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Building a Risky Business

The diversity in customers’ appetites should be considered by more utilities when pricing products.

Fortnightly Magazine - March 2007

risk premium. 4 A number of issues must be addressed to offer this product: 1) historical weather data along with customer-specific usage data must be linked to forecast weather-normalized consumption on a specific customer basis; 2) the change in consumption that the customer is expected to exhibit in the contract period next must be included; and 3) a risk premium must be added to cover extra risk for the utility to offer this type of product. The product is still in its infancy but is capturing 10 to 20 percent market share and experiencing greater than 90 percent renewals. It’s currently targeted to residential and small commercial customers, although interest is growing with moderate-size (100 kW to 500 kW) commercial customers. A new version is being offered both to small to moderate-size commercial customers. This variation sets ceilings on usage at the fixed-bill amount, and provides incremental usage charges for usage above the ceiling. This will be a vital product in providers’ portfolios for an open-access marketplace.

In summary, traditional utility tariffs have shielded customers from most of the direct risks associated with the volatility of electricity costs. The portfolio of pricing products described above explicitly offers customer choices that permit them to accept the level of risk that meets their needs and sets the corresponding price associated with the risk level chosen. These products all consider risk as an essential ingredient in individual tariff pricing. Traditional tariffs have not explicitly recognized risk on a tariff basis. The presumption has been that, in the aggregate, the regulation of all tariffs periodically would provide the necessary backstop (return on equity) or aggregate adjustment when appropriate.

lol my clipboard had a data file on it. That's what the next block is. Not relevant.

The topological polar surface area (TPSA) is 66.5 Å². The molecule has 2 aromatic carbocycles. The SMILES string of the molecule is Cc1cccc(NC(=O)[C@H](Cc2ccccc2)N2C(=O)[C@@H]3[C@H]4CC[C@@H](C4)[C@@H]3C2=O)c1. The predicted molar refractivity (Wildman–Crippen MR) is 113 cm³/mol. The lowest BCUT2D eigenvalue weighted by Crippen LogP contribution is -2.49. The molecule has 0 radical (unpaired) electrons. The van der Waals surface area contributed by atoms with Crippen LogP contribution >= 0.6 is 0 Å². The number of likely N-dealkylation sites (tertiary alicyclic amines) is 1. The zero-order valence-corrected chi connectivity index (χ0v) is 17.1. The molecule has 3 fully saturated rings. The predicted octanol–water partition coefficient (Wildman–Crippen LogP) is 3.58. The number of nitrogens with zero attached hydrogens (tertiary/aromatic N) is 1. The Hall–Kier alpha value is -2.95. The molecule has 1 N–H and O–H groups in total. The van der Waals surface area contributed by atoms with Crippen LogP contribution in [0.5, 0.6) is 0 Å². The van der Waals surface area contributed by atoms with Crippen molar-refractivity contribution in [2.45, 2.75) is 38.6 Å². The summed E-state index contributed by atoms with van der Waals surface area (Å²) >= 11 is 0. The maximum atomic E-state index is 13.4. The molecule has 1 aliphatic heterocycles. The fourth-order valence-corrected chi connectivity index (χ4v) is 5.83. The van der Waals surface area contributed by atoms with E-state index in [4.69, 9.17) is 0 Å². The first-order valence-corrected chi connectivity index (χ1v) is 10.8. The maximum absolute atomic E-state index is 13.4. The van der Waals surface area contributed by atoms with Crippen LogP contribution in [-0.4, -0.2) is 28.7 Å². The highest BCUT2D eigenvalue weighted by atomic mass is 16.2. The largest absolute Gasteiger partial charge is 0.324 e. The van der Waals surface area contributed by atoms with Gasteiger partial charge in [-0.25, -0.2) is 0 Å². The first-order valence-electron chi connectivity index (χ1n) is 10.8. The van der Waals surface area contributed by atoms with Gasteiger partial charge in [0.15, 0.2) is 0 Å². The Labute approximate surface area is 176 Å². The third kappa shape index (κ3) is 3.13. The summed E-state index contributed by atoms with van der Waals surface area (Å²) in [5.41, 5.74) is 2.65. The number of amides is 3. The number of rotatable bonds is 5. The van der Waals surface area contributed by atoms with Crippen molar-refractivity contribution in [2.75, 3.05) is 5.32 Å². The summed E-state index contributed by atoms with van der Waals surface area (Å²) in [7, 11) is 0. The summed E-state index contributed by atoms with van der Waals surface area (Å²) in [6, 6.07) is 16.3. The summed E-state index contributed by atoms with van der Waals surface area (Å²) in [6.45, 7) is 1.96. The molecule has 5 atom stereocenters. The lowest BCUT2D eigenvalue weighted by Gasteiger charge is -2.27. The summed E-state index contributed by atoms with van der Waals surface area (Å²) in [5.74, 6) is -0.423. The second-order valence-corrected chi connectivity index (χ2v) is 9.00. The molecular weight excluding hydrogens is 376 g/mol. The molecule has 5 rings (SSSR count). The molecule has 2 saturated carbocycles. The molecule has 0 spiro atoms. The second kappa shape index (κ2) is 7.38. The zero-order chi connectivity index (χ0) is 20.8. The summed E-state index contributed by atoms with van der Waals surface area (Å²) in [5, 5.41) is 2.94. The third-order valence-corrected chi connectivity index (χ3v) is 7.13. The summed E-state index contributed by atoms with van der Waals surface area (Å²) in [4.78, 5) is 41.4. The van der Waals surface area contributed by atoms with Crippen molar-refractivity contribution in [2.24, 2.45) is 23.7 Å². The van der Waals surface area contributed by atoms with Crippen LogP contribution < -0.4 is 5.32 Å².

A sound risk-based pricing product portfolio deals correctly with risk on a tariff basis via an appropriate risk premium and lessens the need for the regulatory “backstop.” This does not mean that risk-based pricing will cover actual tariff cost during every event. It means merely that over time, tariff price should cover cost and will do so on an expected basis. To ignore specific tariff risk and rely simply upon the aggregation of the costs of all individual tariffs into one “basket” of revenue requirements, as may have traditionally been the case especially in regulated arenas, means that individual tariff price likely will not match actual tariff cost during many events and over time price may not be expected to do so. It’s time to realign the portfolio upon sound risk fundamentals.

 

Endnotes:

1. “ Building a Better Pricing System ,” Public Utilities Fortnightly , May 2004.

2. “ Real-Time Pricing – Supplanted by Price-Risk Derivatives ,” Public Utilities Fortnightly , March 1, 1997.

3. “ Flat Prices for Peak Hedging ,” Public Utilities Fortnightly , Nov. 1, 2002.

4. “ Flat Bills, Peak Satisfaction ,” Fortnightly’s Energy Customer Management , January/February, 2002.

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